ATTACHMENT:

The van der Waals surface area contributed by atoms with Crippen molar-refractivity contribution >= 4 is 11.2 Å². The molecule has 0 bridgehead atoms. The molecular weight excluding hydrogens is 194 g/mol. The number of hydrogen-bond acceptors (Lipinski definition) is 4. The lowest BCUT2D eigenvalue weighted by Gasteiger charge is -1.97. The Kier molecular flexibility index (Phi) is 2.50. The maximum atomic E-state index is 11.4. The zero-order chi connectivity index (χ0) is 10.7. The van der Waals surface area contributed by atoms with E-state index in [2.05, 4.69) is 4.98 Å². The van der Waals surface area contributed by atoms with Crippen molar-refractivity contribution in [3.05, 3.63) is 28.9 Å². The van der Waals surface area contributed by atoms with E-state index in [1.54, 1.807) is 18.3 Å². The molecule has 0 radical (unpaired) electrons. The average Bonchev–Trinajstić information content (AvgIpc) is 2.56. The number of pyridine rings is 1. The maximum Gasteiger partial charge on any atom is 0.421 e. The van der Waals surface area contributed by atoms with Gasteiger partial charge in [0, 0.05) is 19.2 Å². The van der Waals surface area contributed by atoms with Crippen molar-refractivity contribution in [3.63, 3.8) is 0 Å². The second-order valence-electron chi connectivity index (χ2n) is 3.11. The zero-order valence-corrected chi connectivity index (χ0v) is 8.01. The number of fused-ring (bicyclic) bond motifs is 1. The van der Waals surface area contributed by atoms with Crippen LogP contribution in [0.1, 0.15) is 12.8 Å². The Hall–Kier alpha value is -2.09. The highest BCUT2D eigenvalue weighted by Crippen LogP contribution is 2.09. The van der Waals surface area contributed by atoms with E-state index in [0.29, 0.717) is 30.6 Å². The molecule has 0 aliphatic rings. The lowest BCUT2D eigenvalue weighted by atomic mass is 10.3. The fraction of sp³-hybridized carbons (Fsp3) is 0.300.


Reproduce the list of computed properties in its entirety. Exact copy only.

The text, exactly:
The van der Waals surface area contributed by atoms with Crippen molar-refractivity contribution >= 4 is 11.2 Å². The molecule has 0 bridgehead atoms. The molecular weight excluding hydrogens is 194 g/mol. The number of hydrogen-bond acceptors (Lipinski definition) is 4. The lowest BCUT2D eigenvalue weighted by Gasteiger charge is -1.97. The Kier molecular flexibility index (Phi) is 2.50. The maximum atomic E-state index is 11.4. The zero-order chi connectivity index (χ0) is 10.7. The van der Waals surface area contributed by atoms with E-state index in [2.05, 4.69) is 4.98 Å². The van der Waals surface area contributed by atoms with Crippen molar-refractivity contribution in [3.05, 3.63) is 28.9 Å². The van der Waals surface area contributed by atoms with E-state index in [1.54, 1.807) is 18.3 Å². The molecule has 0 radical (unpaired) electrons. The average Bonchev–Trinajstić information content (AvgIpc) is 2.56. The number of pyridine rings is 1. The maximum Gasteiger partial charge on any atom is 0.421 e. The van der Waals surface area contributed by atoms with Gasteiger partial charge in [0, 0.05) is 19.2 Å². The van der Waals surface area contributed by atoms with Crippen molar-refractivity contribution in [3.63, 3.8) is 0 Å². The second-order valence-electron chi connectivity index (χ2n) is 3.11. The zero-order valence-corrected chi connectivity index (χ0v) is 8.01. The number of fused-ring (bicyclic) bond motifs is 1. The van der Waals surface area contributed by atoms with Crippen LogP contribution in [0.1, 0.15) is 12.8 Å². The Hall–Kier alpha value is -2.09. The highest BCUT2D eigenvalue weighted by Crippen LogP contribution is 2.09. The van der Waals surface area contributed by atoms with E-state index in [0.29, 0.717) is 30.6 Å². The molecule has 0 aliphatic rings. The lowest BCUT2D eigenvalue weighted by atomic mass is 10.3. The fraction of sp³-hybridized carbons (Fsp3) is 0.300.